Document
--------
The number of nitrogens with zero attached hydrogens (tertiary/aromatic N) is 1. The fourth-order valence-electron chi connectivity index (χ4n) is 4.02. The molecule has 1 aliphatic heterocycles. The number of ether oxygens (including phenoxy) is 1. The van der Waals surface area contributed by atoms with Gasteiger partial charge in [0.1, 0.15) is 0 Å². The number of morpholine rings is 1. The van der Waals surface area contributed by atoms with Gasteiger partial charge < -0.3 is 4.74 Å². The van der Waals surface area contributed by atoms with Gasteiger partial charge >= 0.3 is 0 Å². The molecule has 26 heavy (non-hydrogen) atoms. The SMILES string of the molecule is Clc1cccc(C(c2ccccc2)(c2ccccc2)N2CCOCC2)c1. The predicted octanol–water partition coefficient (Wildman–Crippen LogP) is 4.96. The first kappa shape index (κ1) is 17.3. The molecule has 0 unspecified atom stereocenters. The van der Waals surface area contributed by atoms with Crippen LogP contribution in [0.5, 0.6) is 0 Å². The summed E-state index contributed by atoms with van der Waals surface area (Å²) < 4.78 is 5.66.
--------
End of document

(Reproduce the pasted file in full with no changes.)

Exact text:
The number of nitrogens with zero attached hydrogens (tertiary/aromatic N) is 1. The fourth-order valence-electron chi connectivity index (χ4n) is 4.02. The molecule has 1 aliphatic heterocycles. The number of ether oxygens (including phenoxy) is 1. The van der Waals surface area contributed by atoms with Gasteiger partial charge in [0.1, 0.15) is 0 Å². The number of morpholine rings is 1. The van der Waals surface area contributed by atoms with Gasteiger partial charge < -0.3 is 4.74 Å². The van der Waals surface area contributed by atoms with Gasteiger partial charge >= 0.3 is 0 Å². The molecule has 26 heavy (non-hydrogen) atoms. The SMILES string of the molecule is Clc1cccc(C(c2ccccc2)(c2ccccc2)N2CCOCC2)c1. The predicted octanol–water partition coefficient (Wildman–Crippen LogP) is 4.96. The first kappa shape index (κ1) is 17.3. The molecule has 0 unspecified atom stereocenters. The van der Waals surface area contributed by atoms with Crippen LogP contribution in [0.5, 0.6) is 0 Å². The summed E-state index contributed by atoms with van der Waals surface area (Å²) < 4.78 is 5.66.